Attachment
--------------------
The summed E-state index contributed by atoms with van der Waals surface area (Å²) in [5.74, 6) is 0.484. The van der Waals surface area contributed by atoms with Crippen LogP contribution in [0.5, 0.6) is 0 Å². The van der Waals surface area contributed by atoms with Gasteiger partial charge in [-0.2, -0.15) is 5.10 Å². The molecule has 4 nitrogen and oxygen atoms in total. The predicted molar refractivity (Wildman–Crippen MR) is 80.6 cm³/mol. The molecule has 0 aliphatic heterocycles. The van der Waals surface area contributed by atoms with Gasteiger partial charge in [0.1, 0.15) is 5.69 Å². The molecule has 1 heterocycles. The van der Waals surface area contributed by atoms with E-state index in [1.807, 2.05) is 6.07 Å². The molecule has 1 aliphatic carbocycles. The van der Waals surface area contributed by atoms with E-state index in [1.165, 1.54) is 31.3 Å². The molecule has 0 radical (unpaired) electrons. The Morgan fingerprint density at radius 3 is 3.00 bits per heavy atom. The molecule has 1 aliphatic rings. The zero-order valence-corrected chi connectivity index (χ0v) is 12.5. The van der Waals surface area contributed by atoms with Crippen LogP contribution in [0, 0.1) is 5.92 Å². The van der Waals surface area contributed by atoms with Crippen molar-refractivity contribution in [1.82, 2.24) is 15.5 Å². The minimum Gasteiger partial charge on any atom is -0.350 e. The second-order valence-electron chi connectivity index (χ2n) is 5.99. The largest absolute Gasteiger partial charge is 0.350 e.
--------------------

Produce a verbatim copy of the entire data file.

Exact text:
The summed E-state index contributed by atoms with van der Waals surface area (Å²) in [5.74, 6) is 0.484. The van der Waals surface area contributed by atoms with Crippen LogP contribution in [0.5, 0.6) is 0 Å². The van der Waals surface area contributed by atoms with Gasteiger partial charge in [-0.2, -0.15) is 5.10 Å². The molecule has 4 nitrogen and oxygen atoms in total. The predicted molar refractivity (Wildman–Crippen MR) is 80.6 cm³/mol. The molecule has 0 aliphatic heterocycles. The van der Waals surface area contributed by atoms with Gasteiger partial charge in [0.1, 0.15) is 5.69 Å². The molecule has 1 heterocycles. The van der Waals surface area contributed by atoms with E-state index in [1.807, 2.05) is 6.07 Å². The molecule has 1 aliphatic carbocycles. The van der Waals surface area contributed by atoms with E-state index in [1.165, 1.54) is 31.3 Å². The molecule has 0 radical (unpaired) electrons. The Morgan fingerprint density at radius 3 is 3.00 bits per heavy atom. The molecule has 1 aliphatic rings. The zero-order valence-corrected chi connectivity index (χ0v) is 12.5. The van der Waals surface area contributed by atoms with Crippen LogP contribution in [0, 0.1) is 5.92 Å². The van der Waals surface area contributed by atoms with Crippen molar-refractivity contribution in [1.82, 2.24) is 15.5 Å². The minimum Gasteiger partial charge on any atom is -0.350 e. The second-order valence-electron chi connectivity index (χ2n) is 5.99. The largest absolute Gasteiger partial charge is 0.350 e.